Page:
My son and daughter-in-law are expecting a child. They live in a small, two-bedroom apartment, and I’d like to see them take advantage of the depressed housing market and low interest rates to buy a home. To help them do this, I’m considering giving them $50,000 toward a down payment. What worries me, though, is that they don’t seem to be very good at handling money (for one thing, they never manage to pay off their credit-card balances). I know a house would be a big step up for them, and I’d like to lend them a hand. But giving them $50,000 would be a sacrifice for me, and I fear they could default on the mortgage and the money would be lost. What should I do?
-Liz, Kansas City Dear Liz:
Put away your checkbook.
The merits of homeownership notwithstanding, it rarely is advisable for parents to compromise their own financial security in order to help an adult child move up the housing ladder. And it’s never a good idea to go handing out big bucks when there’s an obvious danger of the money being lost.
If your son is as financially illiterate as you fear, the odds are low that he’ll be able to help you out should your finances ever hit a bump in the road. That’s reason No. 1 not to make a gift that could imperil your security. Plus, from what you say, your son and his wife sound like good candidates for one day winding up in a financial hole. If you want to be able to help them then, hang on to your money now.
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I fear my mother’s husband is blowing me off. Mom is in her mid-80s and has mild dementia — mainly memory loss. Her husband of 12 years is a few years older. His son does their taxes and looks after their finances. At this point, Mom can’t keep track of her investments or income, so she’s asked me to keep an eye on things. But her husband and his son say there’s nothing I need to know, and they refuse to give me any information. I feel torn. I don’t want to butt in, but there’s no way I can look out for my mother’s interests if I’m in the dark. How can I solve this without upsetting people? Mom gave me power of attorney, if that helps.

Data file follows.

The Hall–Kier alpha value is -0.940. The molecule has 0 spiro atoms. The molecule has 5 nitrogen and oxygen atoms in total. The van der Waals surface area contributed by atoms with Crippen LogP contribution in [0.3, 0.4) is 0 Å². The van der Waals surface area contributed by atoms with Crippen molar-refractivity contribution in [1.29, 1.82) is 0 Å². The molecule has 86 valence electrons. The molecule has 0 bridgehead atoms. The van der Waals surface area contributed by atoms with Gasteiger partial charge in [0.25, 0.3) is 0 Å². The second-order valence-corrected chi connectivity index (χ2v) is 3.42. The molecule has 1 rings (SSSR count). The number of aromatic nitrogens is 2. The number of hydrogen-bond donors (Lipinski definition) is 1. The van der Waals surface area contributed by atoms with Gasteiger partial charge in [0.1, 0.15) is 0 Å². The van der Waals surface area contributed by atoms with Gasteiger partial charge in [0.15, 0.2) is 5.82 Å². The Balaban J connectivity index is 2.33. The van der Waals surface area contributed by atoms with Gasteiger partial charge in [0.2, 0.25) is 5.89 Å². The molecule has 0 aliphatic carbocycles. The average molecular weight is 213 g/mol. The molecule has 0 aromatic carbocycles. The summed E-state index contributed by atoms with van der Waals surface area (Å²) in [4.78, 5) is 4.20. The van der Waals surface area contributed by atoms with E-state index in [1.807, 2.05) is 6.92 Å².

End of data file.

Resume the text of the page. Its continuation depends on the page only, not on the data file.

-Megan, Hamilton, Ontario Dear Megan:
As long as your mother’s husband and his son stonewall you, there’s no way to resolve the situation without upsetting people, namely them. So be it. Your mother wants you to have access to her financial records, and these folks’ refusal to provide it ought to make you suspicious — suspicious enough to hire a lawyer. He or she can tell you how best to employ that power of attorney to get the information you seek.
We can appreciate, of course, why you’d prefer not to be confrontational with your mother’s husband. But the time has come to ruffle some feathers. Your mother’s financial security — and perhaps your inheritance — is at stake.
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My friend “Lisa” contends that her family is more altruistic than ours. Her reason: When they donate clothes to charity, they don’t write off the contributions on their taxes, while my husband and I do. I contend that Lisa’s nuts. Who’s right?
-Sally, North Jersey Dear Sally:
You are. A bag of clothes is a bag of clothes, whether or not it’s written off. By not taking a deduction when they donate one, Lisa and her husband aren’t being any more generous with the charity. All they’re doing is increasing their tax bill.
If your friends want to pay more in taxes than the law requires, that’s their privilege. But it doesn’t make them morally superior.